New tech speeds up warship making : The Tribune India

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New tech speeds up warship making

New tech speeds up warship making

Vindhyagiri - Photos courtesy: MoD

Ajay Banerjee

INDIA has accelerated its speed of making warships. Aided by technology, design software, modern construction techniques and helped by a growing domestic manufacturing base, the warship construction pace is almost matching that of the shipyards in Europe. More than 60 warships and submarines are currently being made across multiple shipyards in India. Significant are two classes of warships — the Nilgiri class stealth frigates and the Visakhapatnam class guided missile destroyers.

INS Murmagao

Excluding the INS Vikrant, the aircraft carrier commissioned in August last year, the Nilgiri class and the Visakhapatnam class are the biggest and most complex warships ever made in India. Both have an added focus on ‘Make in India’. It is not just the weapons these ships will carry, it is the pace of construction that needs to be noted.

The Ministry of Defence (MoD) opted to have ‘integrated construction’ on warships 10 to 12 years back. This entails various parts of a ship, particularly its hull, superstructure and internal systems, getting designed to be manufactured in separate blocks, which are aligned seamlessly to create the ship’s structure.

In the past five-six years, new infrastructure has been added at shipyards, supply lines established and artificial intelligence applied to arrive at the ‘sequencing’ of putting together a warship, including sourcing of material and production timelines.


Nilgiri class frigates

The first project using integrated construction is the ongoing construction of seven ships of the Nilgiri class stealth frigates. The technique has since being extended to make other ships. Four of the Nilgiri class warships are under construction at Mazagon Dock Shipbuilders (MDL), Mumbai, and three at the Garden Reach Shipbuilders & Engineers (GRSE), Kolkata. Both the shipbuilders are public sector enterprises under the MoD.

The Nilgiri class is a massively upgraded derivative of the Shivalik class frigates — three of these were commissioned into the Navy between 2010 and 2012. The build period of Shivalik class — from keel-laying, then launch at sea and finally to commissioning — was almost nine years for each of them.

The Shivalik class is seen as a turning point in ship-making as India started using its own steel, the DMR 249A. From then onwards, warships use the same steel. Before the DMR 249A, India had been importing steel from Russia. Now SAIL, Jindal and Essar make it.

In contrast to the Shivalik class, the first of the Nilgiri class — from keel-laying to commissioning — is expected to take about six years and six months and is targeted for commissioning in mid-2024. An official said, “As the design parameters and manufacturing process have settled down, the time taken for each ship is getting compressed.” The last four of the Nilgiri class ships are scheduled to take just about five years to make — from keel-laying to commissioning. Six of the Nilgiri class warships have been launched at sea. The Nilgiri and the Himgiri were launched in 2019 and 2020, respectively. Four warships — Udaygiri, Dunagiri, Taragiri and Vindhyagiri — have been launched at sea in the past 15 months. And the seventh and last ship, Mahendragiri, is set for launch in September — meaning five launches in just about 16 months. Six ships of the Nilgiri class are scheduled to be commissioned between 2025 and 2027.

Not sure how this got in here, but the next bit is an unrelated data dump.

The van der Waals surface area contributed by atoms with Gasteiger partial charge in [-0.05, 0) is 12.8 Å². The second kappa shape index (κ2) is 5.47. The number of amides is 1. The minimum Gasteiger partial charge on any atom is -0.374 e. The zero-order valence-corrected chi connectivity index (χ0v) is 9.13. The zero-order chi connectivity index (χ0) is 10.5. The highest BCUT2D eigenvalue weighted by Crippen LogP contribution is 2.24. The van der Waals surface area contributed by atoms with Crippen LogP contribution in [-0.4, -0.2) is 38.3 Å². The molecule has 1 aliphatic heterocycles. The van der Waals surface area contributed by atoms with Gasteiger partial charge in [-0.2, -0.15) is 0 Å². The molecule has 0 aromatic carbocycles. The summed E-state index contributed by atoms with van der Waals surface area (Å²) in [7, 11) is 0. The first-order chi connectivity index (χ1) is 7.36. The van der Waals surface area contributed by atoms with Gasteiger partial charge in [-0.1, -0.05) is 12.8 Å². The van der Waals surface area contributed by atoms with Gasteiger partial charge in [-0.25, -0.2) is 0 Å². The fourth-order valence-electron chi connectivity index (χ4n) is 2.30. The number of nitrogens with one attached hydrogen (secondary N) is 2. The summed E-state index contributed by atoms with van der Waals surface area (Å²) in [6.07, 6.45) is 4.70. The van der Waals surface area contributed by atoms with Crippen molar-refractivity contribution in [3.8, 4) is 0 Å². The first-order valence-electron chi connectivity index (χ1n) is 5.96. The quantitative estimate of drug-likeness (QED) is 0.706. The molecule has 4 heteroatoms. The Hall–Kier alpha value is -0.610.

Commodore PR Hari (retd), Chairman and Managing Director of GRSE, says, “We estimate a reduction in build period in the construction of the Nilgiri class. Reduction in manhours has been aided by the adoption of new technologies, improving efficiency.”

Integrated construction working

Ship designers at the Navy’s Warship Design Bureau, New Delhi, and the ship builders have worked out a formula to fit in maximum equipment before the warship is launched at sea and the outfitting of equipment gets done later. A ship has to be launched at sea to check its capacity in water. Secondly, an entire warship cannot be built on a dry dock as it would block the dry dock for a longer period.

As of now, 37 per cent of the warship is ready by the time it is launched at sea. The target is to get 40 per cent of the ship ready at launch, a functionary said. This includes the superstructure of the ship, its propeller, pumps, piping and cabling. Timelines are faster. Each block is about 250 tonnes. It is designed and built with precision to allow cabling and piping to pass through when two sets of blocks are welded together.

Design element

The Navy’s Warship Design Bureau uses a software to predict what a ship would be like. It suggests a reduction in radar signature, making it difficult for the enemy radars to track it mid-sea. The software predicts the turning radius, its zig-zag sailing ability and its infra-red signature, besides the ability to sustain in water, its capacity, what sort of power it needs.